In an effort to further enhance Ireland's tax regime's transparency, Finance Act 2014 announced changes to Ireland's corporate tax residence rules. Broader corporate tax residence reform was introduced from 1 January 2015 to ensure that Irish incorporated companies can only be considered non-Irish resident under the terms of a double tax treaty (DTT). These provisions are effective from 1 January 2015 for newly incorporated companies. In order to give certainty to companies with existing Irish operations (i.e. incorporated prior to 1 January 2015), the changes include a transition period to the end of 2020. While current Irish companies should not need to take immediate action, in the transitional period to 31 December 2020, all groups with Irish operations need to carefully monitor the corporate tax residence position of Irish incorporated, non-resident companies that do not satisfy the sole exception contained within the Finance Act 2014 provisions. This includes, for example, considering the impact of any proposed merger and acquisition (M&A) transactions involving both change in ownership and business changes/integration measures.
For companies incorporated before 1 January 2015, a company incorporated in Ireland or that has its place of central management and control in Ireland will be regarded as resident in Ireland for the purposes of corporation tax and capital gains tax. However, the link between incorporation and residency does not apply if (i) an Irish incorporated company is considered non-Irish tax resident under the terms of a DTT ('treaty exemption') or (ii) where the incorporated company or a related company carries on a trade in Ireland and either the company is ultimately controlled by a tax resident of an EU member state or a country with which Ireland has a DTT, or the company or related company are quoted companies ('trading exemption'). Where the conditions of the trading exemption are met, the company's location of tax residence is determined by the jurisdiction where the company has its place of central management and control. However, the trading exemption does not apply if an Irish incorporated company's place of management and control is in a jurisdiction that only applies an incorporation test for determining residency (and the company would thus not be regarded as tax-resident in any jurisdiction).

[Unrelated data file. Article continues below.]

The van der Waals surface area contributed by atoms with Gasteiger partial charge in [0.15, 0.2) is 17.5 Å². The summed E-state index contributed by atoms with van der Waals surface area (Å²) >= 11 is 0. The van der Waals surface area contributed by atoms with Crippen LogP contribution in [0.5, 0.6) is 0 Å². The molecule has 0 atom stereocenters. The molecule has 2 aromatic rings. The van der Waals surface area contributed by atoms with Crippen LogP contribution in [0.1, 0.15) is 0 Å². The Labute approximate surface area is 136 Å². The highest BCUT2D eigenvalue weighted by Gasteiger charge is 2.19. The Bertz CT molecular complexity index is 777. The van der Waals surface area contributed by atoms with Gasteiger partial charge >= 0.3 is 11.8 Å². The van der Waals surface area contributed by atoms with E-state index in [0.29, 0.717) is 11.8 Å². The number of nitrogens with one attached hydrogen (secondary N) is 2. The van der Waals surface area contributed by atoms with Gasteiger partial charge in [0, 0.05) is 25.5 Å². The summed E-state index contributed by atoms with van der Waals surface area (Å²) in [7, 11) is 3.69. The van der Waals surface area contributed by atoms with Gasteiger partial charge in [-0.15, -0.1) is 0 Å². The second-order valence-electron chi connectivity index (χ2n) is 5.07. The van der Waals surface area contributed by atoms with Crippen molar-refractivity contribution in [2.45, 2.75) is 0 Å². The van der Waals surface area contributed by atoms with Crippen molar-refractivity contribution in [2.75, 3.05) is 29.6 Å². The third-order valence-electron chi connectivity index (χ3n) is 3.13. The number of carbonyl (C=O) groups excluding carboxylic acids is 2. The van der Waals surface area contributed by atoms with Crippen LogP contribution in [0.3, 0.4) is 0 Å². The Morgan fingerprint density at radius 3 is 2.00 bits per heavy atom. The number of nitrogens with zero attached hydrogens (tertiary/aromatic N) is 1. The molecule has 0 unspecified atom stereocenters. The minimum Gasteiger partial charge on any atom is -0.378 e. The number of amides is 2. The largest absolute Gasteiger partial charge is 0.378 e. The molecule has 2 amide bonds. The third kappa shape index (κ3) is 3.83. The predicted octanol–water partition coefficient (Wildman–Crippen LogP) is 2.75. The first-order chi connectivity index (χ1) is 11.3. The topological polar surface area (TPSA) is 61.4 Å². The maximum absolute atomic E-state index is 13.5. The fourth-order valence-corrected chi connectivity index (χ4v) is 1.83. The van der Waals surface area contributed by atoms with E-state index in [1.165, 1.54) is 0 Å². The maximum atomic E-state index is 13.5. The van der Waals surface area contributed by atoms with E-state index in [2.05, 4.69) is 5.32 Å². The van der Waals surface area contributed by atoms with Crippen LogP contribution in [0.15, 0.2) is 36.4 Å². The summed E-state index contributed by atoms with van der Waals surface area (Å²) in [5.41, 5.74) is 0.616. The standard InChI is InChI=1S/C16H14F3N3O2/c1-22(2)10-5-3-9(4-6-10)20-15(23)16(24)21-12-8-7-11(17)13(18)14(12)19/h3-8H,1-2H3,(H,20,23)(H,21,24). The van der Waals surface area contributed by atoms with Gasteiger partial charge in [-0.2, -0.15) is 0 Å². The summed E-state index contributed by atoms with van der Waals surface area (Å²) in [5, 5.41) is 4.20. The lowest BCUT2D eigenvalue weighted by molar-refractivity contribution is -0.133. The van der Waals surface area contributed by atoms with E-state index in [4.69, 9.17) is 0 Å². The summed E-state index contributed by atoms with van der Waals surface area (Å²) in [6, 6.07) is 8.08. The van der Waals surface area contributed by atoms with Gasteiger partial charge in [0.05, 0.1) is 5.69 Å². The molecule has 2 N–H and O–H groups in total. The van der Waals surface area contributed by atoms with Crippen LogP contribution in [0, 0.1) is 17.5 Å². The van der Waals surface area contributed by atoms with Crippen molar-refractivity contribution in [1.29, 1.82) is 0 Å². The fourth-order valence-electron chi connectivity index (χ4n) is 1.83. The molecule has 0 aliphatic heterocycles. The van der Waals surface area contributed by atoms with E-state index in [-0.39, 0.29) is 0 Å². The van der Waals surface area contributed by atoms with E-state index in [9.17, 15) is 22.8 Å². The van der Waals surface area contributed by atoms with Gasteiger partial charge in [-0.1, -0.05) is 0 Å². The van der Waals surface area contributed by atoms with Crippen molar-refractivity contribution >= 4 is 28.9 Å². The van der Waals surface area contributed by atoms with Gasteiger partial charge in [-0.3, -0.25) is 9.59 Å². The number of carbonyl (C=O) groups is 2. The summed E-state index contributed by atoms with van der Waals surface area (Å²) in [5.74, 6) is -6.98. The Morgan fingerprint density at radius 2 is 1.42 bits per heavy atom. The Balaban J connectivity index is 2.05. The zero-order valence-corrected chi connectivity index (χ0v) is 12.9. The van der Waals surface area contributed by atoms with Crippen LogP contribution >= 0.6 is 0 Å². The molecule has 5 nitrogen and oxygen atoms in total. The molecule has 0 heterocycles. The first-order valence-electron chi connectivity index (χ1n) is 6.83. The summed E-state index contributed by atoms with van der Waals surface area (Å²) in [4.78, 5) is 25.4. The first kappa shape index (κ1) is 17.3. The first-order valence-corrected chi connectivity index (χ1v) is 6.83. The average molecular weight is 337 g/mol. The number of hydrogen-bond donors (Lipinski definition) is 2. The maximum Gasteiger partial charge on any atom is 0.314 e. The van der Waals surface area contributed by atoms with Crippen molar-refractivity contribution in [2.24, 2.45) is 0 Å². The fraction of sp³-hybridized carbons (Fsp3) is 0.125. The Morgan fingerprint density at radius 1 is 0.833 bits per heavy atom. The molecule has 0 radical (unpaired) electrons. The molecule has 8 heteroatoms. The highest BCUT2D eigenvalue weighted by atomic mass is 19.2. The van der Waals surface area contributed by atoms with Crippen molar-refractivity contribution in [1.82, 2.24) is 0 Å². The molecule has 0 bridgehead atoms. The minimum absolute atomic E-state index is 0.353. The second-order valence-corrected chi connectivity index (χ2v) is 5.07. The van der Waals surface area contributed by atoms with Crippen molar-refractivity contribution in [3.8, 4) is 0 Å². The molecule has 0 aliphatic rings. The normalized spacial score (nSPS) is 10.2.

Permanent establishment (PE)
Non-resident companies are subject to Irish corporation tax only on the trading profits attributable to an Irish branch or agency, plus Irish income tax (generally by way of withholding, though this is not the case with Irish-source rental profits) on certain Irish-source income.
Subject to the terms of the relevant DTT, a non-resident company will have a PE in Ireland if:
- it has a fixed place of business in Ireland through which the business of the company is wholly or partly carried on, or
- an agent acting on behalf of the company has and habitually exercises authority to do business on behalf of the company in Ireland.
A fixed place of business includes (but is not limited to) a place of management; a branch; an office; a factory; a workshop; an installation or structure for the exploration of natural resources; a mine, oil or gas well, quarry, or other place of extraction of natural resources; or a building, construction, or installation project. A company is not, however, regarded as having an Irish PE if the activities for which the fixed place of business is maintained or which the agent carries on are only of a preparatory or auxiliary nature (also defined in the statute).
See the Other taxes section for a description of the exit tax rules.